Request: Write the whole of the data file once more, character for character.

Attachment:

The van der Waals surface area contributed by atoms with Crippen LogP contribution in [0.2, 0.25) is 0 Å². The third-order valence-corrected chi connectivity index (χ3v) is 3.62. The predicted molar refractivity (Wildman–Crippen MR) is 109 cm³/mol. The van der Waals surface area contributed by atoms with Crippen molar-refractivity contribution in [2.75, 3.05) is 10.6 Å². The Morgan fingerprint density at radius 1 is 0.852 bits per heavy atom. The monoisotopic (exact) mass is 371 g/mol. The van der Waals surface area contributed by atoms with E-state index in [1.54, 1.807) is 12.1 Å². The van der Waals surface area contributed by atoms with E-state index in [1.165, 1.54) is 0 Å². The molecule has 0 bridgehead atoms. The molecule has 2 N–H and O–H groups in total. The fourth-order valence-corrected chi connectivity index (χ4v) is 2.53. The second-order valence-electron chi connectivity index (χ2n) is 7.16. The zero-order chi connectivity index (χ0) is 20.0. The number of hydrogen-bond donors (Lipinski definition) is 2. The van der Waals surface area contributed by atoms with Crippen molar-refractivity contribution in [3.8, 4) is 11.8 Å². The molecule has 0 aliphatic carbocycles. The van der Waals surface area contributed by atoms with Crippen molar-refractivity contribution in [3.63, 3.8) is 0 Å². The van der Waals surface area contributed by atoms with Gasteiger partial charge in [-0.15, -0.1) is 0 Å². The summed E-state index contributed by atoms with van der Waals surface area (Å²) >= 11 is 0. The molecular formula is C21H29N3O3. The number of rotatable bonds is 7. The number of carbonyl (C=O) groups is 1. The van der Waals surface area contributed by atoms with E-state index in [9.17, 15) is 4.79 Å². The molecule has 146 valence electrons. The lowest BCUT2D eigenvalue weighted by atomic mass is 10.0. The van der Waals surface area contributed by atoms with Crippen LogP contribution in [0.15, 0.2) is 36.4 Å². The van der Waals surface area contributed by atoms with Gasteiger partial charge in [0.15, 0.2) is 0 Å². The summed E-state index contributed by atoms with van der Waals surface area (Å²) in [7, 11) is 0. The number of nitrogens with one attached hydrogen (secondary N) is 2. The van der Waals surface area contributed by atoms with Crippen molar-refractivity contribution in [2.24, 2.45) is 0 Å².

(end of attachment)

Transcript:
The van der Waals surface area contributed by atoms with Crippen LogP contribution in [0.2, 0.25) is 0 Å². The third-order valence-corrected chi connectivity index (χ3v) is 3.62. The predicted molar refractivity (Wildman–Crippen MR) is 109 cm³/mol. The van der Waals surface area contributed by atoms with Crippen molar-refractivity contribution in [2.75, 3.05) is 10.6 Å². The Morgan fingerprint density at radius 1 is 0.852 bits per heavy atom. The monoisotopic (exact) mass is 371 g/mol. The van der Waals surface area contributed by atoms with E-state index in [1.54, 1.807) is 12.1 Å². The van der Waals surface area contributed by atoms with E-state index in [1.165, 1.54) is 0 Å². The molecule has 0 bridgehead atoms. The molecule has 2 N–H and O–H groups in total. The fourth-order valence-corrected chi connectivity index (χ4v) is 2.53. The second-order valence-electron chi connectivity index (χ2n) is 7.16. The zero-order chi connectivity index (χ0) is 20.0. The number of hydrogen-bond donors (Lipinski definition) is 2. The van der Waals surface area contributed by atoms with Crippen molar-refractivity contribution in [3.8, 4) is 11.8 Å². The molecule has 0 aliphatic carbocycles. The van der Waals surface area contributed by atoms with Crippen molar-refractivity contribution in [3.63, 3.8) is 0 Å². The van der Waals surface area contributed by atoms with Gasteiger partial charge in [-0.15, -0.1) is 0 Å². The summed E-state index contributed by atoms with van der Waals surface area (Å²) >= 11 is 0. The molecular formula is C21H29N3O3. The number of rotatable bonds is 7. The number of carbonyl (C=O) groups is 1. The van der Waals surface area contributed by atoms with E-state index in [9.17, 15) is 4.79 Å². The molecule has 146 valence electrons. The lowest BCUT2D eigenvalue weighted by atomic mass is 10.0. The van der Waals surface area contributed by atoms with Crippen LogP contribution in [0.15, 0.2) is 36.4 Å². The van der Waals surface area contributed by atoms with Gasteiger partial charge in [0.15, 0.2) is 0 Å². The summed E-state index contributed by atoms with van der Waals surface area (Å²) in [7, 11) is 0. The number of nitrogens with one attached hydrogen (secondary N) is 2. The van der Waals surface area contributed by atoms with Crippen molar-refractivity contribution in [2.24, 2.45) is 0 Å².